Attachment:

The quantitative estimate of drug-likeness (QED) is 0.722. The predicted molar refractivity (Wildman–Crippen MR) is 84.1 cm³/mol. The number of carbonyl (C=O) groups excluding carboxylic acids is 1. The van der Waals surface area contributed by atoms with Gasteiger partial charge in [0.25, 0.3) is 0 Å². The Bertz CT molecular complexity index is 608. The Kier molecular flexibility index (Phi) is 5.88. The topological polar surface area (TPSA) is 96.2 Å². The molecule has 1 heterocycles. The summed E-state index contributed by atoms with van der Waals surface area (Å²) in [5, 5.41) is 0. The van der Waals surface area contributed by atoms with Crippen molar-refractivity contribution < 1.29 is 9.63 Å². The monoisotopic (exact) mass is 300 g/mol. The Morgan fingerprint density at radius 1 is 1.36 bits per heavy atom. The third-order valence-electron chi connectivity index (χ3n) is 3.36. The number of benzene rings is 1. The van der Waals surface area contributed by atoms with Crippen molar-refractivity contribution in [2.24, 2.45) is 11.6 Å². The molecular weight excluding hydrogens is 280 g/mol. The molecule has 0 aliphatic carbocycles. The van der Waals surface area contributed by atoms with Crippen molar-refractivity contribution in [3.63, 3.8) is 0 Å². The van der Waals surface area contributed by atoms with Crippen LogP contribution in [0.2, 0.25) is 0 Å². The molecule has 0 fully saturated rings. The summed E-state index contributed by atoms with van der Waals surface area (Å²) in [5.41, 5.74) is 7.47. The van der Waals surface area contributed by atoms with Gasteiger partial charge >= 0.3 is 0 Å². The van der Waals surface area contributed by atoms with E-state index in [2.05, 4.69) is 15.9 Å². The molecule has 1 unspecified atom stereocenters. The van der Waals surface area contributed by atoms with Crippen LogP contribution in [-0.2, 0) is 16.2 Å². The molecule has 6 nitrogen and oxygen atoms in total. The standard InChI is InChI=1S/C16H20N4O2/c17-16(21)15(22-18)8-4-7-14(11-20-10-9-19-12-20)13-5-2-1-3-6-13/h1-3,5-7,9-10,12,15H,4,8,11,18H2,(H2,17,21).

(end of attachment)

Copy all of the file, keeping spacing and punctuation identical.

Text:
The quantitative estimate of drug-likeness (QED) is 0.722. The predicted molar refractivity (Wildman–Crippen MR) is 84.1 cm³/mol. The number of carbonyl (C=O) groups excluding carboxylic acids is 1. The van der Waals surface area contributed by atoms with Gasteiger partial charge in [0.25, 0.3) is 0 Å². The Bertz CT molecular complexity index is 608. The Kier molecular flexibility index (Phi) is 5.88. The topological polar surface area (TPSA) is 96.2 Å². The molecule has 1 heterocycles. The summed E-state index contributed by atoms with van der Waals surface area (Å²) in [5, 5.41) is 0. The van der Waals surface area contributed by atoms with Crippen molar-refractivity contribution < 1.29 is 9.63 Å². The monoisotopic (exact) mass is 300 g/mol. The Morgan fingerprint density at radius 1 is 1.36 bits per heavy atom. The third-order valence-electron chi connectivity index (χ3n) is 3.36. The number of benzene rings is 1. The van der Waals surface area contributed by atoms with Crippen molar-refractivity contribution in [2.24, 2.45) is 11.6 Å². The molecular weight excluding hydrogens is 280 g/mol. The molecule has 0 aliphatic carbocycles. The van der Waals surface area contributed by atoms with Crippen molar-refractivity contribution in [3.63, 3.8) is 0 Å². The van der Waals surface area contributed by atoms with Crippen LogP contribution in [0.2, 0.25) is 0 Å². The molecule has 0 fully saturated rings. The summed E-state index contributed by atoms with van der Waals surface area (Å²) in [5.41, 5.74) is 7.47. The van der Waals surface area contributed by atoms with Gasteiger partial charge >= 0.3 is 0 Å². The van der Waals surface area contributed by atoms with E-state index in [2.05, 4.69) is 15.9 Å². The molecule has 1 unspecified atom stereocenters. The van der Waals surface area contributed by atoms with Crippen LogP contribution in [-0.2, 0) is 16.2 Å². The molecule has 6 nitrogen and oxygen atoms in total. The standard InChI is InChI=1S/C16H20N4O2/c17-16(21)15(22-18)8-4-7-14(11-20-10-9-19-12-20)13-5-2-1-3-6-13/h1-3,5-7,9-10,12,15H,4,8,11,18H2,(H2,17,21).